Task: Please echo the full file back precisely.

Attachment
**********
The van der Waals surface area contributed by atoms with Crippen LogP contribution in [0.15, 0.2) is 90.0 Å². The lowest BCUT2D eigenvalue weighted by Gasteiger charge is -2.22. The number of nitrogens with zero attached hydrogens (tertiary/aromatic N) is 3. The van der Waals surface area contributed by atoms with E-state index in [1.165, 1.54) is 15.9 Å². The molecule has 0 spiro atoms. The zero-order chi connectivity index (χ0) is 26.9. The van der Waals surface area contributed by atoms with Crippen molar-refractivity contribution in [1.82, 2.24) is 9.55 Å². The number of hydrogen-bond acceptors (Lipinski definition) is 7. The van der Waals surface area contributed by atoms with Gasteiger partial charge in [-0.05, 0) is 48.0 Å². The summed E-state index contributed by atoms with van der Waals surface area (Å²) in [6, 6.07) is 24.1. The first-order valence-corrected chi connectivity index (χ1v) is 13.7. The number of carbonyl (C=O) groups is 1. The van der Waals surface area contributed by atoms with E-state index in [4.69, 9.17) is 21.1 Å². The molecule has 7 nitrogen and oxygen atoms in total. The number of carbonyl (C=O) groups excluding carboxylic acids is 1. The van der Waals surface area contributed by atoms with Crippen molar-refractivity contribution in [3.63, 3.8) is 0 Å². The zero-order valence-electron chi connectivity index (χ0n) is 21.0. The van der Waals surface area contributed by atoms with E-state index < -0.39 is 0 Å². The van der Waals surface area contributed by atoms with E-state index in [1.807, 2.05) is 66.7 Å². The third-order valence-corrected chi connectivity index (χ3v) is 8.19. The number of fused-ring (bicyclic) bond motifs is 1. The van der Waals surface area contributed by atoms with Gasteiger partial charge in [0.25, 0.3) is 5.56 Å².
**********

The van der Waals surface area contributed by atoms with Crippen LogP contribution in [0.15, 0.2) is 90.0 Å². The lowest BCUT2D eigenvalue weighted by Gasteiger charge is -2.22. The number of nitrogens with zero attached hydrogens (tertiary/aromatic N) is 3. The van der Waals surface area contributed by atoms with E-state index in [1.165, 1.54) is 15.9 Å². The molecule has 0 spiro atoms. The zero-order chi connectivity index (χ0) is 26.9. The van der Waals surface area contributed by atoms with Crippen molar-refractivity contribution in [1.82, 2.24) is 9.55 Å². The number of hydrogen-bond acceptors (Lipinski definition) is 7. The van der Waals surface area contributed by atoms with Gasteiger partial charge in [-0.05, 0) is 48.0 Å². The summed E-state index contributed by atoms with van der Waals surface area (Å²) in [6, 6.07) is 24.1. The first-order valence-corrected chi connectivity index (χ1v) is 13.7. The number of carbonyl (C=O) groups is 1. The van der Waals surface area contributed by atoms with E-state index in [4.69, 9.17) is 21.1 Å². The molecule has 7 nitrogen and oxygen atoms in total. The number of carbonyl (C=O) groups excluding carboxylic acids is 1. The van der Waals surface area contributed by atoms with Crippen molar-refractivity contribution in [3.63, 3.8) is 0 Å². The zero-order valence-electron chi connectivity index (χ0n) is 21.0. The van der Waals surface area contributed by atoms with E-state index < -0.39 is 0 Å². The van der Waals surface area contributed by atoms with E-state index in [1.807, 2.05) is 66.7 Å². The third-order valence-corrected chi connectivity index (χ3v) is 8.19. The number of fused-ring (bicyclic) bond motifs is 1. The van der Waals surface area contributed by atoms with Gasteiger partial charge in [0.25, 0.3) is 5.56 Å².